Face-veiling has given rise to an ongoing debate in Danish political and public discourse since the beginning of 2000. Originally, the focus was on Muslim headscarves, but over time face-veiling became the main focus of attention. Inspired by the French discussions regarding a general burka-ban, the right-wing Minister of Justice and members of his political party uttered similar views in 2010. However, the Ministry of Justice found that such legislation would be in conflict with the Danish constitution and, in particular, the right to freedom of religion. Consequently, Parliament decided to amend the Criminal Code by specifically criminalizing face-veiling. The provision enacted to that effect adds to the general ban on punishable duress by stipulating an enhanced maximum penalty of 4 years imprisonment in comparison with a general latitude of 2 years imprisonment for other types of coercion.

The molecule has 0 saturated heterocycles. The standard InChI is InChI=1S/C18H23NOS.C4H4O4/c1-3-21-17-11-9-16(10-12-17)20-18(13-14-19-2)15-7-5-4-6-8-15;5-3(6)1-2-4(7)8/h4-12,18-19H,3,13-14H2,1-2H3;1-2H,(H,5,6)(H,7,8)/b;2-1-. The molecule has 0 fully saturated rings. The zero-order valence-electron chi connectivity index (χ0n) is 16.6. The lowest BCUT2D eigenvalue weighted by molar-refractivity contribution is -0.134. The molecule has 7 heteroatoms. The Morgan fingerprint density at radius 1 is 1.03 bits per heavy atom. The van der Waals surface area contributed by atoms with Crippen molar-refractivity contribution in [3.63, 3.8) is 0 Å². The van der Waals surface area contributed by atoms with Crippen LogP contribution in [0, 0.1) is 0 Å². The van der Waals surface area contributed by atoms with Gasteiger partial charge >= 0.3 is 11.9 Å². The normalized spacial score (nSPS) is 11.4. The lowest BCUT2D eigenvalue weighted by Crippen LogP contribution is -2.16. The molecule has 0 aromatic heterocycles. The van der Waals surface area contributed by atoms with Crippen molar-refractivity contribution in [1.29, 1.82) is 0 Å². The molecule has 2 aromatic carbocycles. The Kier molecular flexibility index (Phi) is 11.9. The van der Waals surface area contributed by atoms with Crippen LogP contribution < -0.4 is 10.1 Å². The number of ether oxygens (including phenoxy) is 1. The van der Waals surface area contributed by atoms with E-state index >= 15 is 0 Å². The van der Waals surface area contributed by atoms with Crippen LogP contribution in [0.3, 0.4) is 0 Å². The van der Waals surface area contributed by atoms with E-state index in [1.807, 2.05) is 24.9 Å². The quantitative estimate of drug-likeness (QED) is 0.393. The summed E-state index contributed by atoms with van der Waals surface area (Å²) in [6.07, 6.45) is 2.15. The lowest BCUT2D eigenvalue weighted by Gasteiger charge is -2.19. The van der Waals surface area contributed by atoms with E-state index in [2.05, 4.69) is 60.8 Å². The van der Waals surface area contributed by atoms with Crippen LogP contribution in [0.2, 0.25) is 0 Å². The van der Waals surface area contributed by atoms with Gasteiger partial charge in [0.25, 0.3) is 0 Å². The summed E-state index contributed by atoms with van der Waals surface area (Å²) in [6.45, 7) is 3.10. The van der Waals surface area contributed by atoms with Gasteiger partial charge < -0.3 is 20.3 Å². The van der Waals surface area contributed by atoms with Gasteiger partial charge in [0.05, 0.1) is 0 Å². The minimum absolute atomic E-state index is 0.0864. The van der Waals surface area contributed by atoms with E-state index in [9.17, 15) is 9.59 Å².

This presentation will deal with the legislative process in relation to the adoption of the provision regarding coerced face-veiling, which has been criticized for stigmatizing the Muslim minority in Denmark. Report on the current situation of face-veiling, ordered by the Danish Government, in relation to reading of the bill in Parliament, indicated that approx. 100-200 women in Denmark are wearing face-veils. No incidents concerning coercion has been documented. Thus, the alleged problem with face-veiling is limited. The aim of the presentation is to show how the Danish Criminal Code has been used by the Danish Government in a context of moral panic to implement symbolic legislation that actually has not subsequently been applied one single time by the judiciary.